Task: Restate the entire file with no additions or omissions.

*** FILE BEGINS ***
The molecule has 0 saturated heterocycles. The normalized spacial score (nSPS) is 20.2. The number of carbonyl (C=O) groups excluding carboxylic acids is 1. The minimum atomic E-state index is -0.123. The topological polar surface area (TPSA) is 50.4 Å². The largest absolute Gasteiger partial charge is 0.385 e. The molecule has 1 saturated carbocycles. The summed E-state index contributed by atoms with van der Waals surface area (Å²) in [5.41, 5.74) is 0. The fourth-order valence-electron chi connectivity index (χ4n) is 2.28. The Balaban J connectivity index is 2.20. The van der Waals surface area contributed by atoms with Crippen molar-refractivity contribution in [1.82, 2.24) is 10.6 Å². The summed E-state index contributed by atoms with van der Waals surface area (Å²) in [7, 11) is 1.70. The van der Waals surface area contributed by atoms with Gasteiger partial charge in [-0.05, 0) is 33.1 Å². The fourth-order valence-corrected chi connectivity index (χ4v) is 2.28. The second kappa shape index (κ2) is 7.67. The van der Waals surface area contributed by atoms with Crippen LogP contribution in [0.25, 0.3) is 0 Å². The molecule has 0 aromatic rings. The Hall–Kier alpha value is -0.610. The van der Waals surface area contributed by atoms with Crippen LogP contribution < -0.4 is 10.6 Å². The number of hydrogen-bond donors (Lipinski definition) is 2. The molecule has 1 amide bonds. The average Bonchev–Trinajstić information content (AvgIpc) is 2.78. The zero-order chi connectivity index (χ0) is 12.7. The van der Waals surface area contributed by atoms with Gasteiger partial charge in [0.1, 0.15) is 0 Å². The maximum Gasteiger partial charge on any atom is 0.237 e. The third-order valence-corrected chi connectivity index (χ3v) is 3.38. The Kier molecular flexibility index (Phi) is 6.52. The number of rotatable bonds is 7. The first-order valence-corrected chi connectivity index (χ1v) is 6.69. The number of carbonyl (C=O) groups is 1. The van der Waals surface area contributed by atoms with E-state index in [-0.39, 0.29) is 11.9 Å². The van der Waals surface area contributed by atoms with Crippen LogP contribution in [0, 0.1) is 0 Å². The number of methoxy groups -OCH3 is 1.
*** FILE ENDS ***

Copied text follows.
The molecule has 0 saturated heterocycles. The normalized spacial score (nSPS) is 20.2. The number of carbonyl (C=O) groups excluding carboxylic acids is 1. The minimum atomic E-state index is -0.123. The topological polar surface area (TPSA) is 50.4 Å². The largest absolute Gasteiger partial charge is 0.385 e. The molecule has 1 saturated carbocycles. The summed E-state index contributed by atoms with van der Waals surface area (Å²) in [5.41, 5.74) is 0. The fourth-order valence-electron chi connectivity index (χ4n) is 2.28. The Balaban J connectivity index is 2.20. The van der Waals surface area contributed by atoms with Crippen molar-refractivity contribution in [1.82, 2.24) is 10.6 Å². The summed E-state index contributed by atoms with van der Waals surface area (Å²) in [7, 11) is 1.70. The van der Waals surface area contributed by atoms with Gasteiger partial charge in [-0.05, 0) is 33.1 Å². The fourth-order valence-corrected chi connectivity index (χ4v) is 2.28. The second kappa shape index (κ2) is 7.67. The van der Waals surface area contributed by atoms with Crippen LogP contribution in [0.25, 0.3) is 0 Å². The molecule has 0 aromatic rings. The Hall–Kier alpha value is -0.610. The van der Waals surface area contributed by atoms with Crippen LogP contribution < -0.4 is 10.6 Å². The number of hydrogen-bond donors (Lipinski definition) is 2. The molecule has 1 amide bonds. The average Bonchev–Trinajstić information content (AvgIpc) is 2.78. The zero-order chi connectivity index (χ0) is 12.7. The van der Waals surface area contributed by atoms with Gasteiger partial charge in [0.1, 0.15) is 0 Å². The maximum Gasteiger partial charge on any atom is 0.237 e. The third-order valence-corrected chi connectivity index (χ3v) is 3.38. The Kier molecular flexibility index (Phi) is 6.52. The number of rotatable bonds is 7. The first-order valence-corrected chi connectivity index (χ1v) is 6.69. The number of carbonyl (C=O) groups is 1. The van der Waals surface area contributed by atoms with E-state index in [-0.39, 0.29) is 11.9 Å². The van der Waals surface area contributed by atoms with Crippen LogP contribution in [0, 0.1) is 0 Å². The number of methoxy groups -OCH3 is 1.